Letters to the Editor

Durham City Council’s policing statement should include police chief’s full comments

Make chief’s statement whole

Apparently the recent meeting in City Hall between Jewish community representatives and Durham City Councilman Mark Anthony Middleton can be summed up in one word: mistrust.

Middleton felt it was necessary to record a meeting with three Jewish community representatives and two of them, Dr. Robert Gutman and Peter Reitzes also were of the same mind. It was reported when he learned Reitzes was recording the meeting at Dr. Gutman’s request, Middleton commented “from a good faith point of view, why wouldn’t you disclose that? It just felt a little icky.”

As one Jewish community and Durham resident who has written articles in the Herald-Sun opposing Jewish Voice For Peace and the City Council’s April 16 statement against military tactics and singling out Israel in the process, I feel Middleton’s desire to record what was said was equally “icky.” To me it indicates “you cannot trust Jews.”

Middleton mentioned Ferguson, Missouri, when asked why he supported the April 16 statement which mentioned Police Chief Cerelyn J. Davis’ comment “there has been no effort ...to initiate or participate in an exchange to Israel.” However, neither Mayor Steve Schewel or any City Council member thought it necessary to publicly disclose that Chief Davis also said “regarding the concerns of certain interest groups ... my training experience in Israel had nothing to do with terrorism, tactics, military tactics or the use of or exposure to military equipment.”

It is past time for Schewel to explain why Chief Davis’ complete statement was not made public.

Mark Rodin

Durham

E-cigs addictive

Parents, teachers, and officials are appropriately worried about the rapid rise of Juul and other e-cigarette use among teens.

E-cigarettes like Juul contain nicotine and emit toxic substances, and adolescents who use e-cigarettes have increased coughing, wheezing, and exacerbated asthma. These products are addictive, and are associated with increased use of conventional cigarettes.

Parents have filed lawsuits against Juul, including one describing parents’ efforts to stop their son from using Juul use by transferring schools, removing the bedroom door, and subjecting him to urine tests.

We suggest that the best approach to quitting Juul and other e-cigarettes is to get professional help. Free, evidence-based resources are available at 1-800-QUIT-NOW or www.smokefree.gov.

In North Carolina, high school student e-cigarette use increased by 894 percent from 2011 to 2017. Youth nationwide need to hear more about the addictive and harmful effects of e-cigarettes and all tobacco products. States and the federal government can help policymakers prevent e-cigarette and tobacco use through increased public education, stringent regulation, and legislation that allocates funds for youth tobacco prevention and cessation programs.

We can all help youth addicted to e-cigarettes conquer their tobacco addiction through prevention efforts, tobacco treatment, and support.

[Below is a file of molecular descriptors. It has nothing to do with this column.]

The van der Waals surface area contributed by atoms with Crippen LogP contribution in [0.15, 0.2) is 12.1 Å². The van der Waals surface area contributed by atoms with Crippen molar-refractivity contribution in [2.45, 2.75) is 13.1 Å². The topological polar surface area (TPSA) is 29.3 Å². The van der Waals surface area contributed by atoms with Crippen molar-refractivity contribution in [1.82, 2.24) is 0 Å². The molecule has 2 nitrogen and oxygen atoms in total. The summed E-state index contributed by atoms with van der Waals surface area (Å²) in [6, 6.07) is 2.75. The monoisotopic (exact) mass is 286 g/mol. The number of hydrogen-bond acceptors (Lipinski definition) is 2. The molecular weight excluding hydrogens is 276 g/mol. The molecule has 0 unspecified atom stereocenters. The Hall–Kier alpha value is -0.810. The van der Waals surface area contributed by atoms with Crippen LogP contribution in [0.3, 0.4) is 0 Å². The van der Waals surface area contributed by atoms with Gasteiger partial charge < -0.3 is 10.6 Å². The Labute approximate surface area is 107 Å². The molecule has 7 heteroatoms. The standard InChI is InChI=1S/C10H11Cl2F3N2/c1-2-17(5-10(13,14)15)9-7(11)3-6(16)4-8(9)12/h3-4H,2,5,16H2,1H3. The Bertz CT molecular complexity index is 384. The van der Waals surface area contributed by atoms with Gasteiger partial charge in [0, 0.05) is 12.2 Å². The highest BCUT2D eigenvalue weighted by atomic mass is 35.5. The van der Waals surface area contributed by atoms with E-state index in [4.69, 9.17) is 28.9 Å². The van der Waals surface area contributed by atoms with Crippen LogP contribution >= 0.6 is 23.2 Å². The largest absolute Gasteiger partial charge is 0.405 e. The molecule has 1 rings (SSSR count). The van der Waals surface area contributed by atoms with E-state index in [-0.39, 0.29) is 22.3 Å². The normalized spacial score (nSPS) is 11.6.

M. Justin Byron, Ph.D., Adam O. Goldstein, M.D.; and Leah M. Ranney, Ph.D.

Department of Family Medicine

UNC-Chapel Hill

Reduce wait for housing

First of all, I am resident in a Durham public housing community for 11 years and a graduate student in the social work program at N.C. State University. I am researching the issue of homelessness In Durham.

According to the March 13 Herald Sun article, “As Durham grows, so will homelessness” written by Dawn Vaughan, 1,200 people passed through Durham shelters and almost 300 people had no housing at all at some point in 2017. In my opinion, Durham has spent too much time and resources on revitalization efforts in the Southside, Northeast Central Durham and Southwest Central Durham target areas.

In reality, this revitalization has led to gentrification in these neighborhoods, where many low-rent housing units were torn down to make way for expensive houses. These efforts should have been focused on building more affordable housing for low-income families.

My argument is with the Housing Choice Voucher Program, also known as Section 8. The waiting list usually is closed. According to the Durham Housing Authority website, 6,500 people apply but only 1,500 people get housing vouchers. The agency uses a lottery to select which families get the housing voucher during one week every year.

I disagree with this lottery procedure which is unfair for many families who have waited for a long time. The procedure should be done case by case so more vouchers can go to the families who have waited the longest and people with disabilities. As for me, I waited 20 years for my spot. I implore to the city of Durham to reduce the waiting list effectively.

Lisa Fowler

Durham

The crumbling USA

The last two years have been the most stressful years of my life. The state of our government is in shambles and getting worse by the day.

What is being allowed in the White House is a disgrace to us and the world. We are subjected to daily lies and chaos which some have the audacity to state it is being authentic. What it is, is ignorance. Nothing has been accomplished but division of people and many whom seem to think they have a Trump pass.

We must all remember this is no longer the “Tale of Two Cities.” We must learn to co-exist in this one world that we have instead of letting a few destroy it, starting at 1600 Pennsylvania Ave. We as a nation are on the verge of self destruction. Not everyone is meant to be a leader, starting with Donald J Trump, a name I don’t say and which sickens me to write. We must check ourselves and seek God or whomever you worship otherwise we are headed for damnation.

Cynthia Weeks-Baines

Durham

Speak up

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